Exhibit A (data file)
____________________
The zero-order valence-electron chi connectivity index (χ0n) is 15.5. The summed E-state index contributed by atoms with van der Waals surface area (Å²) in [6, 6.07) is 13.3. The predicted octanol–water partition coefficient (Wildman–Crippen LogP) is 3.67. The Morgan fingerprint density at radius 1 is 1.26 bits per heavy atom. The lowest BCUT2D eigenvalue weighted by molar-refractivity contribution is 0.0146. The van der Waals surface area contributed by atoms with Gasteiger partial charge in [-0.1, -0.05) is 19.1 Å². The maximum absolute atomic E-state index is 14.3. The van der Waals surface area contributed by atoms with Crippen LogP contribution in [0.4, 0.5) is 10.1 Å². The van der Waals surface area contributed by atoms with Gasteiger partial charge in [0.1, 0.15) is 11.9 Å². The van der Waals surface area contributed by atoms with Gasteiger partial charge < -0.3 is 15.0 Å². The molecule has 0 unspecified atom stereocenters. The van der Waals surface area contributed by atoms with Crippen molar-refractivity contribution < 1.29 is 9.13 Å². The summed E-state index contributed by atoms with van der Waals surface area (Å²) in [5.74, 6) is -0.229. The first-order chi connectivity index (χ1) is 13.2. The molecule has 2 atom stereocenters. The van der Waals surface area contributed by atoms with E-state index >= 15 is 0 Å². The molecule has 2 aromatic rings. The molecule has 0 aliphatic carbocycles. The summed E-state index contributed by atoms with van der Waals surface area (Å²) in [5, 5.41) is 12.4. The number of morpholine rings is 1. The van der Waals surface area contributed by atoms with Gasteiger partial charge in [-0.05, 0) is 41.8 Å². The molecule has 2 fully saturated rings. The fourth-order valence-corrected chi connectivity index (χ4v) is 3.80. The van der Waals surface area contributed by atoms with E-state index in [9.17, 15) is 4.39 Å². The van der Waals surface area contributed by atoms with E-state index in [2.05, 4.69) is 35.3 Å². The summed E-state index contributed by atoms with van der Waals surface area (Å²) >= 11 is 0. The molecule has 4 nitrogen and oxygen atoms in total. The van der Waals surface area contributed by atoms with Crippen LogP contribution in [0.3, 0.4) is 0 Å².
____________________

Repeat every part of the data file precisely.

The zero-order valence-electron chi connectivity index (χ0n) is 15.5. The summed E-state index contributed by atoms with van der Waals surface area (Å²) in [6, 6.07) is 13.3. The predicted octanol–water partition coefficient (Wildman–Crippen LogP) is 3.67. The Morgan fingerprint density at radius 1 is 1.26 bits per heavy atom. The lowest BCUT2D eigenvalue weighted by molar-refractivity contribution is 0.0146. The van der Waals surface area contributed by atoms with Gasteiger partial charge in [-0.1, -0.05) is 19.1 Å². The maximum absolute atomic E-state index is 14.3. The van der Waals surface area contributed by atoms with Crippen LogP contribution in [0.4, 0.5) is 10.1 Å². The van der Waals surface area contributed by atoms with Gasteiger partial charge in [0.1, 0.15) is 11.9 Å². The van der Waals surface area contributed by atoms with Gasteiger partial charge < -0.3 is 15.0 Å². The molecule has 0 unspecified atom stereocenters. The van der Waals surface area contributed by atoms with Crippen molar-refractivity contribution < 1.29 is 9.13 Å². The summed E-state index contributed by atoms with van der Waals surface area (Å²) in [5.74, 6) is -0.229. The first-order chi connectivity index (χ1) is 13.2. The molecule has 2 atom stereocenters. The van der Waals surface area contributed by atoms with E-state index >= 15 is 0 Å². The molecule has 2 aromatic rings. The molecule has 0 aliphatic carbocycles. The summed E-state index contributed by atoms with van der Waals surface area (Å²) in [5, 5.41) is 12.4. The number of morpholine rings is 1. The van der Waals surface area contributed by atoms with Gasteiger partial charge in [-0.05, 0) is 41.8 Å². The molecule has 2 fully saturated rings. The fourth-order valence-corrected chi connectivity index (χ4v) is 3.80. The van der Waals surface area contributed by atoms with E-state index in [9.17, 15) is 4.39 Å². The van der Waals surface area contributed by atoms with E-state index in [2.05, 4.69) is 35.3 Å². The summed E-state index contributed by atoms with van der Waals surface area (Å²) >= 11 is 0. The molecule has 4 nitrogen and oxygen atoms in total. The van der Waals surface area contributed by atoms with Crippen LogP contribution in [0.3, 0.4) is 0 Å².